Hill was part of the athletics department during the time when every program was seeing success. “We were truly the ‘City of Champions’,” said Hill.
Chris Hill is a home-grown Duncanville boy who became one of the best left-handed pitchers to go through the DHS Baseball Program. Chris’s senior year was 1987 and 24 years later, he still holds the All Time Record of 12.01 strikeouts per game. He is 2nd only on the All Time List to Keith Creel with 166 strikeouts in a season. Chris was 17-6 as a pitcher and hit .317 in his 2 years on the Varsity. Chris was drafted by the Mets and played professional baseball for 10 years with the Mets, Astros, Red Sox, and Orioles, never losing sight of his ultimate goal of continuing his education to become a coach and teacher. After his playing days were over Chris coached 4 years at Northwood under former DHS Coach Pat Malcheski and continues to coach baseball at the high school level to this day. Chris has been married to Joni for 20 years and they have two sons.
Van Q. Smith was the next inductee. Smith was the boys and girls basketball coach from 1942 to 1946. Smith’s daughter Denyce Inmon accepted the award for the Smith family.
“My dad loved all sports. We made most of the games as a family, both in town and out of town,” said Inmon.
No matter what sports his children were involved in, Van Smith and his wife never missed a game. “He even came to the track meets when I was just the track manger,” says Inmon.
“My dad would have been proud of receiving this award. We all hope you have a school and a team that mean as much to you as Duncanville did to him.”
Mr. Smith was an unpaid volunteer position as most young men of coaching age were away serving in the military. His teams were very competitive winning many district and tournament games during his coaching years. Mr. Smith’s actual vocation was that of a farmer here in the community, He employed many of the community’s young men during the summer months giving them jobs with his “Thresher Crew”. Mr. Smith has probably served more terms as a member of the Duncanville School Board than any other person in history. I would estimate that he served at least 20 or more years on the school board and was always a champion for athletics and the students participating in athletics. Three of Mr. Smith’s children played sports while attending Duncanville High School. They were Sharon Smith (basketball), Van Rowe Smith (football), and Denyce Smith Inmon (basketball). Van attended their games and supported them to the fullest during those years. Even after all of his children had graduated, Van continued to support the athletic program by driving the school bus for the girls basketball team and became known as “Uncle Van” to hundreds of girls playing basketball through the years. Mr. Smith died several years ago in a tragic farm accident and the community lost what most people considered to be “Mr. Duncanville”.
The final recipient of the night was introduced by J.D. Wyner. “I’m here to introduce the most obscure coach that Duncanville ever had.”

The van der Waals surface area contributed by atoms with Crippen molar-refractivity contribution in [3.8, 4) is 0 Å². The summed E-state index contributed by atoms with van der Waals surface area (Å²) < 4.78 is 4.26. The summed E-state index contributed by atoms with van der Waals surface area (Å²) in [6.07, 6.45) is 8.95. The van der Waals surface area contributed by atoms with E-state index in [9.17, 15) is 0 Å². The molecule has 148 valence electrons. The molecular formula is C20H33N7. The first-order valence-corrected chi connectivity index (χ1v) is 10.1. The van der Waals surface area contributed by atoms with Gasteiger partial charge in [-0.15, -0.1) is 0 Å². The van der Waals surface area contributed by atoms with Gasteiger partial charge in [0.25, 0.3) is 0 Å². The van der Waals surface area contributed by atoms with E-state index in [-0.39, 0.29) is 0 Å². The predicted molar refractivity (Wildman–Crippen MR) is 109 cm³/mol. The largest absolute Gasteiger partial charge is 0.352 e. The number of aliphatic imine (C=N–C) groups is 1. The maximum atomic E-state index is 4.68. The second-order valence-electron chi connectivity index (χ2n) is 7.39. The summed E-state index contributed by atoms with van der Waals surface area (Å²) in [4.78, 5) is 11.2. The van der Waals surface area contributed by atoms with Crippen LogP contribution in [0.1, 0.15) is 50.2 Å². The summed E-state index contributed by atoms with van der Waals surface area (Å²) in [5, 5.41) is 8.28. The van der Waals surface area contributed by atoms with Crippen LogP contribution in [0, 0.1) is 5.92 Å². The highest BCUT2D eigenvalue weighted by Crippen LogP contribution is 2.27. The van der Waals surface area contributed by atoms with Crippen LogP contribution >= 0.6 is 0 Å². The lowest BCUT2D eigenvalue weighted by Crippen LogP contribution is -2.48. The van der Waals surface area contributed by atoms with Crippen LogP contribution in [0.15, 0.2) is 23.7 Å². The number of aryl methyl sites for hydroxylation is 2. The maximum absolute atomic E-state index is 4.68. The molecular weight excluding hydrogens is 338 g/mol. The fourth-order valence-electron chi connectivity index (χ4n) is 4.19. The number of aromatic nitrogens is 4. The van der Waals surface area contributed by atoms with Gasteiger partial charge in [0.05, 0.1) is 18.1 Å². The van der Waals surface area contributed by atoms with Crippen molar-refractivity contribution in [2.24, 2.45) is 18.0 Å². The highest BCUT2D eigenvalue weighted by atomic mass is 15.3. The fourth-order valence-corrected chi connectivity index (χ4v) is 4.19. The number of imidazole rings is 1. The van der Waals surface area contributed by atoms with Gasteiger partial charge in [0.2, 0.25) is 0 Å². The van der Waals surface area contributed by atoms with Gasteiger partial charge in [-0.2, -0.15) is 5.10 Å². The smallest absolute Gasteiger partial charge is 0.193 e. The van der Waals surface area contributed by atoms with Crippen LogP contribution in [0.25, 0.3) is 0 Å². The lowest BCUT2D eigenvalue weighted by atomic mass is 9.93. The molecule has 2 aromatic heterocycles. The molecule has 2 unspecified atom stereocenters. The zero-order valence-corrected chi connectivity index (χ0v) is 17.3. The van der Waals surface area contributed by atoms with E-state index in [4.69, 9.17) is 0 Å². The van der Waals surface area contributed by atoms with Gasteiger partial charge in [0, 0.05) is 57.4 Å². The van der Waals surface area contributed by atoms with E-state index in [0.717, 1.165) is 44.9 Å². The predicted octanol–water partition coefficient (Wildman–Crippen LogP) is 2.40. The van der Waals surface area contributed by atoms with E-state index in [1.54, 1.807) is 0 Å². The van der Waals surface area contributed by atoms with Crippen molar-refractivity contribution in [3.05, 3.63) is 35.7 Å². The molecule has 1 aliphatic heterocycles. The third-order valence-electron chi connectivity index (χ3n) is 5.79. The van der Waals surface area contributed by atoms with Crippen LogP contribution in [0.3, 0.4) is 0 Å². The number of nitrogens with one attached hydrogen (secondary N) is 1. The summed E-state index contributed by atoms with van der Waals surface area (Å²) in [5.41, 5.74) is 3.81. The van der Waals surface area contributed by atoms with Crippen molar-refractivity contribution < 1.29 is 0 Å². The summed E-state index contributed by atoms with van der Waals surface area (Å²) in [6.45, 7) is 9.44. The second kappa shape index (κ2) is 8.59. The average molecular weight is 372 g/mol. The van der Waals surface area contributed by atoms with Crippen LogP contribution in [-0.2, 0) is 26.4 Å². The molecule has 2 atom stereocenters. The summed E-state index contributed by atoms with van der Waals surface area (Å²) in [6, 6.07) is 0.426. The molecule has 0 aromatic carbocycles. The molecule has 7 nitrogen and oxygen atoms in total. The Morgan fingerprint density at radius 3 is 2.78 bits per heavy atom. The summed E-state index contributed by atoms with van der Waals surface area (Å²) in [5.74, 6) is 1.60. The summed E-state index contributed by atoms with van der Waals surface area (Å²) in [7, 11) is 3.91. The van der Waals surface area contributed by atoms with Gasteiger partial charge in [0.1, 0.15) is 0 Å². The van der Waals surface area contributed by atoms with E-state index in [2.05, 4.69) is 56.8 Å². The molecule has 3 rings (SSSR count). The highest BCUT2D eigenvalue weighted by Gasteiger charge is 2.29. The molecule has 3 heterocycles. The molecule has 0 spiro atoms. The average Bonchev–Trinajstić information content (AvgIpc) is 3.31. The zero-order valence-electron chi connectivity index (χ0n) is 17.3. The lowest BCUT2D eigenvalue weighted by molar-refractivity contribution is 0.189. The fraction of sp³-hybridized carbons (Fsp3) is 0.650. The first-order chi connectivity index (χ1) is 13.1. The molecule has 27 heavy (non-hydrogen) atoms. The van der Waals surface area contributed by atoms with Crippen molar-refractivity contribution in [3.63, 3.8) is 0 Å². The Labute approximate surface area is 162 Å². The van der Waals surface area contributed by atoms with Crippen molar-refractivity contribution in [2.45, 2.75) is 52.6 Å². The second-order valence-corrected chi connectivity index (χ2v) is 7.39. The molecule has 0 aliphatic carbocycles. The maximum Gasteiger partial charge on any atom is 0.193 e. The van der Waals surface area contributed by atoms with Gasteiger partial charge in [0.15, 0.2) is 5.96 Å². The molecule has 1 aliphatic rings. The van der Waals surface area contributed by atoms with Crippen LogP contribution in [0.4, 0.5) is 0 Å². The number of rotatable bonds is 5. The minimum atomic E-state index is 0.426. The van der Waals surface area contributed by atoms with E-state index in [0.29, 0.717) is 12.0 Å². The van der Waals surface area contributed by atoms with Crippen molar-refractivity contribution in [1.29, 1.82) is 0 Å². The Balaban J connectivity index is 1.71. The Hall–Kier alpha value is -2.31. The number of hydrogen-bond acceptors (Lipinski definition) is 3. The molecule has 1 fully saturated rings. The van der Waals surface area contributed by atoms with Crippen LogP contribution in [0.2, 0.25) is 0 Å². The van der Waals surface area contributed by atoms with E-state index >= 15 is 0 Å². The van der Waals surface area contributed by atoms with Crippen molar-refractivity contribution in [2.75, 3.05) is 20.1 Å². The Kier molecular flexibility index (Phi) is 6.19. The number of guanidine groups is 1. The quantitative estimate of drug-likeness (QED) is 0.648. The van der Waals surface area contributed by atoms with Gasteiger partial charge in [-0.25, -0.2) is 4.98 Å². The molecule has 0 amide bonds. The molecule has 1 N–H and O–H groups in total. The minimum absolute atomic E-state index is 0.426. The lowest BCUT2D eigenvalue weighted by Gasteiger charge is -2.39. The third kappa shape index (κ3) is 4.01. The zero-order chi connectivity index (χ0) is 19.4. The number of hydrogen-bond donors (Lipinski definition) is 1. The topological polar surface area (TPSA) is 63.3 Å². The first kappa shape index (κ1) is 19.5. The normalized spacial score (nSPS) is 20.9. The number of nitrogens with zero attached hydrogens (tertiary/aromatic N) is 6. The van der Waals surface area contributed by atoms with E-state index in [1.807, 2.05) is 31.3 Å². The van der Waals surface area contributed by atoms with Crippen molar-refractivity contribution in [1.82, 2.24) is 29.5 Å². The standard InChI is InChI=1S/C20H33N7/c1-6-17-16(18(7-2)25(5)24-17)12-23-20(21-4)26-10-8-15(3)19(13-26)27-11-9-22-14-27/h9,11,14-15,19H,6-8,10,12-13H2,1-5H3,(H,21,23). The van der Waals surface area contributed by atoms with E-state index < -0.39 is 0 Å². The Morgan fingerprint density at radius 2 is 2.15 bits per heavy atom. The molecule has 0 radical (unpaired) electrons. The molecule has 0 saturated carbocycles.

While other athletic events are held in the evenings, golf tournament are usually held during the day and during the week.
“Bryan Winnett came to Duncanville in 1987 and took and turned a golf program around and put it on a level with every other program at Duncanville High School.”
“From the time I was seven to eight years old I knew I wanted to be a coach,” said Winnett.
“I went to college on a golf scholarship and I wanted to coach golf and give back to the game that gave so much to me.”
Coach Winnett went on to say that, he wasn’t one to get awards and recognition for what I thought was my job. When he received coach of the year honors for DHS, he hardly told his wife, and when he received recognition from the state he never told anyone he worked with.
“I feel very humbled and thankful for selection into this hall,” said Winnett.
Coach Winnett changed a culture in Duncanville from being a school and town with a golf team to a school and city that took great pride in the golf program. When Coach Winnett came to Duncanville in 1987, he asked the golf team if they had ever won a golf trophy. No one on that team had ever achieved such an accomplishment. In his first four years as coach, the DHS golf program won 47 trophies. The DHS golf program got to the “corner and turned it” with these accomplishments. This program was earning the respect that other DHS programs had achieved another great Duncanville sports program for “The City of Champions”. And to prove his hard work was equal off the course, he helped his players earn scholarships. 50% of all seniors on the five member golf teams through his career as DHS golf coach earned college scholarships. It is extremely tough to gain attention coaching a sport that is not considered “spectator friendly” in high school. Tournaments are usually on Friday and Saturdays. The state tournament itself is played on a Thursday and Friday while everyone else is working or going to school. Except for family members, few attend these events. For Coach Winnett to achieve Hall of Honor recognition word of mouth and faith that it happened is about all there is as testimony to his 20 years of excellence to the DHS community.